Even though it's a sequel, it is entirely possible to see Godzilla: King of the Monsters without having seen its predecessor, Gareth Edwards' 2014 quasi-reboot, Godzilla. But if you really want to understand everything that happens in the new movie, you've got to watch not only Edwards' dark spectacle, but up to a dozen other movies in the franchise's long, rich history as well.
Since the massive radioactive beast first emerged from the sea to decimate Tokyo in 1954, there have been well over 30 movies featuring Godzilla, including 29 live-action flicks produced by Toho, the legendary Japanese studio. Director Michael Dougherty, a lifelong fan, borrows from and alludes to this rich history in liberal doses in Godzilla: King of the Monsters, with some of the older movies providing major plot points and others identifiable only with passing references. When SYFY WIRE spoke with Dougherty about Godzilla: King of the Monsters and its references last week, he teased a few movies that fans would do well to have seen ahead of watching his movie.
**Spoiler Alert: There are very, very light spoilers for Godzilla: King of the Monsters below**
Along with the original Godzilla and the American re-working that came out two years later (the similarly titled Godzilla, King of the Monsters!), Dougherty named Ghidorah, The Three-Headed Monster (1964) as a heavy inspiration, because it was the first time that Godzilla was joined on screen by Mothra and King Ghidorah, two of the three other classic Toho monsters who appear in the new movie. Those movies feature a plethora of items that get name-checked or referenced in Godzilla: King of the Monsters.
It would help fans to also see Mothra (1961) and Mothra vs. Godzilla (1964). The first introduces Mothra and provides crucial background information that comes into play late in Godzilla: King of the Monsters, while the latter marks a major turning point in the franchise. Invasion of Astro-Monster (1965), the second Ghidorah movie, is also crucial.
(It should be noted here that unlike many franchises, the Godzilla movies were never concerned with keeping up continuity. Toho has made three distinct eras of monster movies, beginning with Showa [1950s-'70s] and then Heisei ['80s-'90s] and Millennium [1999-2000s]. Most monsters have several different origin stories, even within each era. That's part of why there are so many movies worth watching ahead of Godzilla: King of the Monsters.)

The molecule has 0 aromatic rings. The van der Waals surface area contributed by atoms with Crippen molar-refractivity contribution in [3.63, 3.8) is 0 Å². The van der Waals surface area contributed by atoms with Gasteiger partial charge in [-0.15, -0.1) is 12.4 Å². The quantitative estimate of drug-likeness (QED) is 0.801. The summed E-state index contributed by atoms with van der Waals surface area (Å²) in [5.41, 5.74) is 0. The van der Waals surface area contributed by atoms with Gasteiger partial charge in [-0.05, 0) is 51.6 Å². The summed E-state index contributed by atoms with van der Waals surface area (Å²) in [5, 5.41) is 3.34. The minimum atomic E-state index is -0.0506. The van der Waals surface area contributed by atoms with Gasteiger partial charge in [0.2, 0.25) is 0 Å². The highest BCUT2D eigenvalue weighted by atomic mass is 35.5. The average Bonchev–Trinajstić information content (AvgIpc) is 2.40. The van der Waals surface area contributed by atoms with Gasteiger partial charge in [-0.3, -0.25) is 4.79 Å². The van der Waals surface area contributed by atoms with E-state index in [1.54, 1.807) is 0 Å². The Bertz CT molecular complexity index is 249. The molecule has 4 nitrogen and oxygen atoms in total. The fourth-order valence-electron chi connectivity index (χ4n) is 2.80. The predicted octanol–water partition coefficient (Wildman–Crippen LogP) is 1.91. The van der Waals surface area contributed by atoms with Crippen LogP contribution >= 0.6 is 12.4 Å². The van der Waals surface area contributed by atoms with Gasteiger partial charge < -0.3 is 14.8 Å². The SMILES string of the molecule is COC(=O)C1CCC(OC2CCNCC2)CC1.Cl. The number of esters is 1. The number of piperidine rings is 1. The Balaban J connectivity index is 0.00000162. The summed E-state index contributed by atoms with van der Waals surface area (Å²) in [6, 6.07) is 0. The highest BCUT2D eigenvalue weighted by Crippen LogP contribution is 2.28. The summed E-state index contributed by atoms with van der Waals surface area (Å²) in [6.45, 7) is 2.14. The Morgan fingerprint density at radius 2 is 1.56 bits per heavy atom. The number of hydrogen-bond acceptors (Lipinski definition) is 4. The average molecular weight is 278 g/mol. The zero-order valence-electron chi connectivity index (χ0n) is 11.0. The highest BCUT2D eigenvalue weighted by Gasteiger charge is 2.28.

Meanwhile, the 1992 movie Godzilla vs. Mothra (they just switched the names around) was one of several to feature ancient cave paintings that offer some explanation of the monsters' origins. The 2001 flick Godzilla, Mothra and King Ghidorah: Giant Monsters All-Out Attack positions several of the monsters as Earth's ancient guardians, which tracks with Dougherty's new movie as well.
The global monster rampages teased in the previews for the new movie hearken back to Destroy All Monsters (1968), which was sort of the Avengers of Toho monster movies at the time, as it set many different kaiju free to romp through different cities and then brought them all together. The spirit of that movie was recreated in 2004's Godzilla: Final Wars, which makes it worthy of checking out as well.
The movie that came after Destroy All Monsters was a clip-heavy flick called All Monsters Attack (1969). It is the only one that stars a child, which makes it quite relevant to King of the Monsters, which focuses on a character played by Millie Bobby Brown. It also features Mothra's powder providing magical effects for a fellow kaiju, though we won't say more.
We won't give away why you should watch them, because they're referenced in the final battle, but Godzilla vs. Mechagodzilla II (1991) and Godzilla vs. Destroyah (1995) are also recommended viewing.
Rodan is the final giant name-brand Toho monster being introduced in King of the Monsters, and most of its appearances are covered in the movies listed above. That said, you'll also want to watch Rodan (1956), which introduces the character and gives a lot of background information that'll help you better understand that giant flaming bird.
There are likely even more references to other movies — Daugherty packed in things like the presence of a weapon called a Maser, which was seen first in the Toho film War of the Gargantuas and then throughout different Godzilla and kaiju movies, so it'll take many views to decode them all. But this list should get you in pretty great shape for your first screening.